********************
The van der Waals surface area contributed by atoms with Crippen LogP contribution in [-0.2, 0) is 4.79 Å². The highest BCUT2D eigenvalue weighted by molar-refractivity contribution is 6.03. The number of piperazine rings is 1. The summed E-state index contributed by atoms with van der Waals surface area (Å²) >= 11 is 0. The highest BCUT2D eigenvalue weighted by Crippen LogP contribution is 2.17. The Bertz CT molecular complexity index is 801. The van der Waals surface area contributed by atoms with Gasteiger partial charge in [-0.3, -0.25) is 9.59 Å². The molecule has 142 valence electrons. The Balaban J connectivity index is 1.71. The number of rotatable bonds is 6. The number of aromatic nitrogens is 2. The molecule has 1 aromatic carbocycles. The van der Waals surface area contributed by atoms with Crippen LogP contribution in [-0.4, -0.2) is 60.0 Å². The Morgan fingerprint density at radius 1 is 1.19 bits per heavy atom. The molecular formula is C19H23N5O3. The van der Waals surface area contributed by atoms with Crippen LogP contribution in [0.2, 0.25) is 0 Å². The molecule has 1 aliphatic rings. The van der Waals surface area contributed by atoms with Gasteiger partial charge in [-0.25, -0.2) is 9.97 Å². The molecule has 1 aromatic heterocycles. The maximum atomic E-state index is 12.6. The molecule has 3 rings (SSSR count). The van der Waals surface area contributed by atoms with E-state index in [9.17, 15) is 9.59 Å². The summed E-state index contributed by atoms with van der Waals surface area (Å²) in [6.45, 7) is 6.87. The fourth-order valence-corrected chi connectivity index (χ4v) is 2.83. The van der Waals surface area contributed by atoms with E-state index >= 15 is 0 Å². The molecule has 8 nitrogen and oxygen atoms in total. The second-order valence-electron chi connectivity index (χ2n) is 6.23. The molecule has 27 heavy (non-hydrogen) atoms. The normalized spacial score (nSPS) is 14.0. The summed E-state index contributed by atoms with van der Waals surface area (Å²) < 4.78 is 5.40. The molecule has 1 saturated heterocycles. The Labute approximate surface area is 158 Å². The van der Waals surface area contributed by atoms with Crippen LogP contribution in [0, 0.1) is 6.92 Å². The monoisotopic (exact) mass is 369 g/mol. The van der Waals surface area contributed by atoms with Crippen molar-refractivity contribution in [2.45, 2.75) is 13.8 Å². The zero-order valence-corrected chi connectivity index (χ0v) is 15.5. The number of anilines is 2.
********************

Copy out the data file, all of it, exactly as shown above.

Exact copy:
The van der Waals surface area contributed by atoms with Crippen LogP contribution in [-0.2, 0) is 4.79 Å². The highest BCUT2D eigenvalue weighted by molar-refractivity contribution is 6.03. The number of piperazine rings is 1. The summed E-state index contributed by atoms with van der Waals surface area (Å²) >= 11 is 0. The highest BCUT2D eigenvalue weighted by Crippen LogP contribution is 2.17. The Bertz CT molecular complexity index is 801. The van der Waals surface area contributed by atoms with Gasteiger partial charge in [-0.3, -0.25) is 9.59 Å². The molecule has 142 valence electrons. The Balaban J connectivity index is 1.71. The number of rotatable bonds is 6. The number of aromatic nitrogens is 2. The molecule has 1 aromatic carbocycles. The van der Waals surface area contributed by atoms with Crippen LogP contribution in [-0.4, -0.2) is 60.0 Å². The Morgan fingerprint density at radius 1 is 1.19 bits per heavy atom. The molecular formula is C19H23N5O3. The van der Waals surface area contributed by atoms with Crippen LogP contribution in [0.2, 0.25) is 0 Å². The molecule has 1 aliphatic rings. The van der Waals surface area contributed by atoms with Gasteiger partial charge in [-0.25, -0.2) is 9.97 Å². The molecule has 1 aromatic heterocycles. The maximum atomic E-state index is 12.6. The molecule has 3 rings (SSSR count). The van der Waals surface area contributed by atoms with E-state index in [9.17, 15) is 9.59 Å². The summed E-state index contributed by atoms with van der Waals surface area (Å²) in [6.45, 7) is 6.87. The fourth-order valence-corrected chi connectivity index (χ4v) is 2.83. The van der Waals surface area contributed by atoms with E-state index >= 15 is 0 Å². The molecule has 8 nitrogen and oxygen atoms in total. The second-order valence-electron chi connectivity index (χ2n) is 6.23. The molecule has 27 heavy (non-hydrogen) atoms. The normalized spacial score (nSPS) is 14.0. The summed E-state index contributed by atoms with van der Waals surface area (Å²) < 4.78 is 5.40. The molecule has 1 saturated heterocycles. The Labute approximate surface area is 158 Å². The van der Waals surface area contributed by atoms with Crippen LogP contribution in [0, 0.1) is 6.92 Å². The monoisotopic (exact) mass is 369 g/mol. The van der Waals surface area contributed by atoms with Crippen molar-refractivity contribution in [2.45, 2.75) is 13.8 Å². The zero-order valence-corrected chi connectivity index (χ0v) is 15.5. The number of anilines is 2.